I’ll never be her.

I’m sensitive. I doubt myself everyday, I underestimate myself, I know I’ll go places in life, I often feel like I’m drowning in self-doubt, I love myself. You think that’s confusing? Try being in my head for a day. I’ll have you crying in no time!!How can caring what other people think and always striving to learn and be better truly be considered a bad thing?

What’s more, why is that viewed as a negative female trait? Most of the time I know that caring doesn’t make me weak. I have bounced back a million and two times from setbacks without cowering in a corner and hiding from the world. It didn’t make me any less sensitive, but didn’t make me any less strong, either. It made me work better, strive more, and reach my goals more effectively. Other times, I’m told that taking things personally is negative – something to be grown out of and overcome – something that is so utterly female. Excuse me, but why do I need to grow out of my gender?

I’m not saying all women should be able to cry all day at work when things get hard, just like men can’t pound their chests and smash things to prove their manliness all day either (really working the stereotypes here).  I’m just wondering why we have to pretend like we’re not human in the workplace. I’m wondering why we have to change. Work is the place we spend the most time, where we’re surrounded by an almost “second family” of co-workers 40-60 hours per week. Why should I pretend like I have no emotions? Why can’t I be ambitious and sensitive? More urgently, what does my personality have anything to do with my gender? Have you never seen a sensitive guy? Because I sure have and I’m sure he has a job somewhere. How do people respond to him?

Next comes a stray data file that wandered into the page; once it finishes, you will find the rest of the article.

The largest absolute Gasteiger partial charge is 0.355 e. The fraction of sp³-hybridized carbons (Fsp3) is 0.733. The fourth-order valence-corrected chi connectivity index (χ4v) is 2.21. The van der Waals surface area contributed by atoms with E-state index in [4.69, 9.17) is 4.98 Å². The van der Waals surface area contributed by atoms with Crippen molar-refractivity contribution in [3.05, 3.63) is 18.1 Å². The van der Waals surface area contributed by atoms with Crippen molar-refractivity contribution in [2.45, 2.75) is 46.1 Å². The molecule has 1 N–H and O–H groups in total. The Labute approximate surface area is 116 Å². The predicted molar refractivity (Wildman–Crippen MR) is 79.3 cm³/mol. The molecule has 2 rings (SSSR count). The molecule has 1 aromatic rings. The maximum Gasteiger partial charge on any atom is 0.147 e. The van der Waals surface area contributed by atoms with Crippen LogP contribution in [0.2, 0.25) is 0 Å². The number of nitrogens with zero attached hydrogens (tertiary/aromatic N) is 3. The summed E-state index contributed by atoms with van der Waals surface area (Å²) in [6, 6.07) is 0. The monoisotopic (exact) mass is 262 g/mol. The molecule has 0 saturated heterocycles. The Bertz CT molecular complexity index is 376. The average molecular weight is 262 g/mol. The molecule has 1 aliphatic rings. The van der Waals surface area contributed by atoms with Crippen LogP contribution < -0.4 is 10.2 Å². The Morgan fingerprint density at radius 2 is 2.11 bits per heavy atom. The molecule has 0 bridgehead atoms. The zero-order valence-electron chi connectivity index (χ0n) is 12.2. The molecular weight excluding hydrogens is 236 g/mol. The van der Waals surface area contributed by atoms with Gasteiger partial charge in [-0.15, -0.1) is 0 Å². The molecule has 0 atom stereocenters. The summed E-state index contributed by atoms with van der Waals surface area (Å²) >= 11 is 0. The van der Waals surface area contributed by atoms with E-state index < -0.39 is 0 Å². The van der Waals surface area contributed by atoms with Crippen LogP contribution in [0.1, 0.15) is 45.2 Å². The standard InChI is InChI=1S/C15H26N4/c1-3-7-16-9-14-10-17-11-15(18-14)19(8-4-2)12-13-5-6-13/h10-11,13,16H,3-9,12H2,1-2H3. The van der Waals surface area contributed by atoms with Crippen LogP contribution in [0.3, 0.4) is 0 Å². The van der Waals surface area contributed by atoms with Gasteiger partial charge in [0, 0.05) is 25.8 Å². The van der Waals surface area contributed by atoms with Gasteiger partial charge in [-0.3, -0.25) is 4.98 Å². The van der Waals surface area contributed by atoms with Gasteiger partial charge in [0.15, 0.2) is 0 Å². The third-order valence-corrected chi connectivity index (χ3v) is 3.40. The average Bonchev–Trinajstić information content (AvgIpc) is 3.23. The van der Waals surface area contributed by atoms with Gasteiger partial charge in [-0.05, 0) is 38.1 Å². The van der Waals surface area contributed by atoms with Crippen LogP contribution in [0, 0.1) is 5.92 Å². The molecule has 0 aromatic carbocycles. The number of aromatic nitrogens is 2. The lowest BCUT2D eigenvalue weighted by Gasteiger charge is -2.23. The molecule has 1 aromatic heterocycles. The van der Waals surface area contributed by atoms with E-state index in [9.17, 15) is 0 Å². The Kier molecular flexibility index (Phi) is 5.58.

It’s not even overall sexism at work that I’m concerned about – even though it may sound that way. I think sexism has a lot to do with it, but I also know that’s a much larger issue that will take plenty of more years and work to tackle. I’m concerned about why it is, that sensitive members of the female sex are viewed as setting the collective “us” back?

What I’m really truly wondering about, though, is self-doubt. It’s self-imposed a lot of the time, yes, but other times, ingrained by observations and interactions around and involving us. Second guessing yourself is, of course, a natural and oftentimes productive part of life, but sometimes it feels as if women carry just a little bit more of that burden. And if we don’t, if we project a sense of calm in knowing exactly what we’re doing, we’re considered “cocky”, “arrogant”, or worse – gasp! – “a feminist”. That strong woman in the workplace – she’s revered, feared, maybe even disliked because she’s good at what she does and doesn’t get emotional Like Madonna said, “I’m tough, ambitious, and I know exactly what I want. If that makes me a bitch, okay.”

The sensitive woman? She’s weak, maybe even a little less effective at work in the eyes of others. But really she’s no different from others – maybe just not as good at hiding her emotions. Maybe she throws her heart and soul into work and is affected by the results. Why is that a bad thing? When do we get to be liked and respected for who we are, at work and in society?

Any ideas?

You can read more from Amie Baumwell on her blog.

Featured image via.